Status of Metis Children in the Children Welfare System – Part II

Critique of the Child Welfare System
It is our observation that those agencies mandated by the Province of
Manitoba to provide child and family services have done little to establish
helping networks within the Métis Community. First, their location is often
distant from the people served and they usually provide only itinerant
social work service delivered on a crisis basis. Second, preventive
services such as parenting courses and teen treatment groups are seldom
offered. Third, the intervention of these agencies is culturally alien and few
workers speak the languages common to the Métis population. Thus the
service offered (as with the youth justice system) is little more than
physical removal of the child from the home community.
In a study of child and family services commissioned by the Manitoba
Métis Federation, Ryant (1988) reported that although agencies were
aware of the fact that services should reflect the cultural and linguistic
heritage of the client there was an evident lack of priority given to this. The
number of Aboriginal workers on staff – if any – is minimal in most of the
mandated agencies, and “the apparent lack of priority for Native
awareness could imply a lack of cultural sensitivity when dealing with Métis
families. This affects the effectiveness of service and could mean that
more Métis children end up in care than necessary.” He went on to note
that if there were more focus on preventive and supportive services which
are culturally appropriate there could be a significant reduction in the
number of Métis children in care.
Ryant (1988) also found that there were many impediments (mostly
financial), to alternate care being provided to Métis children within the
Métis community. He recommended the following measures to rectify the
situation:
1. A greater use of special needs foster care rates thus
allowing more Métis families to provide foster care.
2. Implementation of Section 73 of the Child and Family
Services Act, which deals with subsidized adoption.
The use of subsidized adoption would assist Métis
families who wish to adopt but cannot do so without
financial assistance.
3. Section 5(1)(f) of the Social Allowances Act states
that financial assistance may be made available to a
child whose parents “are unable to contribute to his
maintenance and who is wholly dependent on
another person for his basic necessities.” Too often,
the income security workers ignore the fact that the
child
can be given the needs test for eligibility and
test the care-providers instead. Because the foster
family is not in dire straits, aid to which the child
Child Welfare System 43
would be entitled in his or her own right is withheld. A
different implementation of 5(1)(f) would permit more
Métis children to be cared for by relatives or
neighbours.
4. Another impediment to many Métis homes being
accepted for foster care may involve the standards
set for approval of provincial foster homes. Physical
requirements of space, availability of running water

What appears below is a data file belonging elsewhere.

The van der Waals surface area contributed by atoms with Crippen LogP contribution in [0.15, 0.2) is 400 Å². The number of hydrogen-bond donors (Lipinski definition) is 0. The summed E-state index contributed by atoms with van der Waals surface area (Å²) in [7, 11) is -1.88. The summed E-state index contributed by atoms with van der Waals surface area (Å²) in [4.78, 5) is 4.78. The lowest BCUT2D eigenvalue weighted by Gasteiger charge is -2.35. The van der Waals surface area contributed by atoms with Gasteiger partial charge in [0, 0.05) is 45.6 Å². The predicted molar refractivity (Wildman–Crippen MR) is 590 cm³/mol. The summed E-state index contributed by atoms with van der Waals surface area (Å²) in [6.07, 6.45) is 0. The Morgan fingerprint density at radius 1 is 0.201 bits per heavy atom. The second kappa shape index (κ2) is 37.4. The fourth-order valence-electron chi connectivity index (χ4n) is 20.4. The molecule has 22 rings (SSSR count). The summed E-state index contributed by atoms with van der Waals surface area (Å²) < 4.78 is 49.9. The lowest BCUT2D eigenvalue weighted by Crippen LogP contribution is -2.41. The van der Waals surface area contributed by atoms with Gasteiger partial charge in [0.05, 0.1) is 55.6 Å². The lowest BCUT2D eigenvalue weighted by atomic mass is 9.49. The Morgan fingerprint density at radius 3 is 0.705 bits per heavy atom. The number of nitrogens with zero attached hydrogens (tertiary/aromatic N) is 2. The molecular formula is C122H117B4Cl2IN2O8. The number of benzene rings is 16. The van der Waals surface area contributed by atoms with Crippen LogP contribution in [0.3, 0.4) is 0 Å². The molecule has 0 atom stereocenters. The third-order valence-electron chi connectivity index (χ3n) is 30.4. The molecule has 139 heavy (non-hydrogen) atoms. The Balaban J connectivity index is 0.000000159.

and material resources may not reflect the life
circumstances of many Métis families and
communities. Often, those who design these
standards are not familiar with cultural and traditional
values of Native groups. Standards may be both
inappropriate and extremely difficult for many Métis
homes to reach.
Under these policies and this method of service delivery it is
estimated that, from the 1960’s to the early 1980’s, about 3,000 Aboriginal
children were removed from their homes in Manitoba and exported out of
the province for adoption. In most cases they were placed with urban non-
Native families. “The Indian and Métis children were submerged in another
culture, and their Native identity soon disappeared. They became a lost
generation” (York, 1989:206). At the beginning of the 1980’s from 40 to 60
percent of all children removed from their families in western Canada were
Indian or Métis. For Canada as a whole, five Native children were removed
from their families for every non-Native child placed. York states that in
1981 about 55 percent of Manitoba’s adopted Aboriginal children were
sent out of province while the rate for Caucasian children placed out of
province was only 7 percent.
Indian and Métis communities had virtually no control over
the children who were seized from their homes. Until 1976
there was not a single native-controlled child welfare
agency in Manitoba. Decisions about the future of native
children were made by white social workers and urban-
based bureaucrats (York, 1989:207).
In 1981, the Manitoba Métis Federation acted on the available public
information regarding the numbers of Métis children being exported to the
United States and to other provinces to non-Native families. It had been
learned that many of these children had experienced post-adoption
breakdowns that were having a disastrous effect upon them. Others had
become the victims of physical and sexual abuse. Therefore, the MMF
lobbied successfully for the Government of Manitoba to institute a
moratorium on out-of-province adoptions and out-of-province placements
for “treatment”. The MMF developed a rural and urban strategy for
implementation to ensure increased Métis involvement in the child and

44 Barkwell/Longclaws/Chartrand
family service jurisdiction.
In March of 1982 the government of Manitoba agreed to impose a
moratorium on out of province placements of Aboriginal children. The
province also established a Review Committee on Indian and Métis
Adoptions and Placements headed by Associate Chief Family Court Judge
Edwin Kimelman. After reviewing the file of every Native child who had
been adopted by an out-of-province family in 1981, Judge Kimelman
stated in the committee’s 1984 File Review Report: “having now
completed the review of the files… the Chairman now states unequivocally
that cultural genocide has been taking place in a systematic, routine
manner” (Kimelman, 1984:51).
The statistics given by Judge Kimelman were even worse than the
Métis people had suspected through anecdotal reports.
TABLE 3: STATISTICS OF MANITOBA CHILDREN PLACED
OUT OF PROVINCE IN 1981
The Review Committee noted that 53% of the children placed outside
of Manitoba were sent to the United States and 86% of the children placed
out-of-province were of Native ancestry. Meanwhile at the end of 1981 the
departmental statistical bulletin indicated that there were 145 adoption
homes in Manitoba which had been approved but were not in use and
there were 1,377 adoption applications which were awaiting study for
approval. Was it any wonder than that Aboriginal groups felt there was a
racial bias in operation?